Jesus grew up and through his life, death and resurrection, transformed everything that had to do with power. Jesus transformed everything that had to do with power. In our relationships with each other, our relationships with the creation, our relationships within society.

In the reading in Colossians there is a very important phrase that captures just exactly how radical this transformation of power is:
God has rescued us from the power of darkness.
God has rescued us from the power of darkness.

Have you ever made believe that you were a king? or queen? or a super hero? or a cowboy? Someone with the power to decide the fate of another person? Someone who could say with one word, go here, go there, live, die.

Have you ever been in a place where you had to make a decision about the future of another person? Were you ever a boss? Or a parent? Or a daughter or son? deciding whether to hire or fire, whether to encourage or discourage, whether to direct or let go?

Have you ever been tempted to do something to someone else that would not be in their best interest? Have you ever put someone in the heat of battle, letting fate takes its course? Have you ever put down someone because you didn’t like their opinion? their attitude? Have you ever cut someone off at the knees?
Have you ever been tempted, like we heard in the news recently, to deface a rock or a beautiful tree simply because you had the power to do it?

Have you ever been tempted with even the small amount of power any of us has to go toward the darkness?

Of course, all of us have been tempted. Jesus was tempted toward darkness. Prove to us you are the son of God, prove to us that God loves you, throw yourself off this cliff, ask God to get you down from this cross. All of us have been tempted.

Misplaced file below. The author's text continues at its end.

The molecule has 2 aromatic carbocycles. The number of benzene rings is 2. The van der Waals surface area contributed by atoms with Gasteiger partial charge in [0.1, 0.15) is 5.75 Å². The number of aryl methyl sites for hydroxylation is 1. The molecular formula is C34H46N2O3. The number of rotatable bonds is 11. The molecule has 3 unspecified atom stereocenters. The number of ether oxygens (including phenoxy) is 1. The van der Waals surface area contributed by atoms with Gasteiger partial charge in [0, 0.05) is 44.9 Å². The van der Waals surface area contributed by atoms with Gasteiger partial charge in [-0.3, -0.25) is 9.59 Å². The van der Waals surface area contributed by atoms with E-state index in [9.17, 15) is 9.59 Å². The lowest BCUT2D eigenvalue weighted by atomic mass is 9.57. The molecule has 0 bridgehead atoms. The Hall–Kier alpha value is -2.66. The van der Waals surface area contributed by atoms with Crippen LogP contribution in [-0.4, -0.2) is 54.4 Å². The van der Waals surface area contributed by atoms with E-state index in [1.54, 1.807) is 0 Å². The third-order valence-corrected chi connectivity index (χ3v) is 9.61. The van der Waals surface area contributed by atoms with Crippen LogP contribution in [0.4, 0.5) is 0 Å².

Some of us have succumbed to the power of darkness, even.
We have made children cry, we have hurt another person deeply, we have turned our backs because we didn’t want to get involved.

But we are not condemned. WE are not thrown out into a kingdom of darkness.

We are rescued, rescued from the kingdom of darkness and transferred into a kingdom of light. Transferred. I like that description. We are relocated, moved. It implies that there isn’t much we can do about it. It just happens, because of God’s great love for us, because of Jesus’ work of transformation in the world, we are transferred from darkness into light.

And not only are we living in a new kind of kingdom with a new kind of king, we are living there as forgiven people. We are living in the this new kingdom of light as shame filled people, heads hanging down because of the times we have succumbed to the power of darkness.

Jesus is the transformation: of everything, even our own dark lives. Especially, our own dark lives.

We live in the light of God’s kingdom now, our impulses can be toward the light, toward love, toward all that Jesus taught us to be. When our child spills the milk one time too many, we can chose to turn towards the light and say, oops let’s clean that up together. (instead of shaming the child for being so clumsy) When we are required to tell someone something that might be hurtful, we remember their humanity, their vulnerability and frame the conversation in such a way that builds them up rather than tearing them down. When we encounter someone whose opinion makes us cringe, we see them as God sees them, as a beloved child of God.

Through the transformative power of the Christ, who is the King, we live in the kingdom of the Light. No more controlled by the power of darkness.

We are free. Truly set free. Let’s live in our new kingdom, let’s live as if this kingdom has already come among us. Let’s live as people rescued from the power of darkness.

No comments:

Post a Comment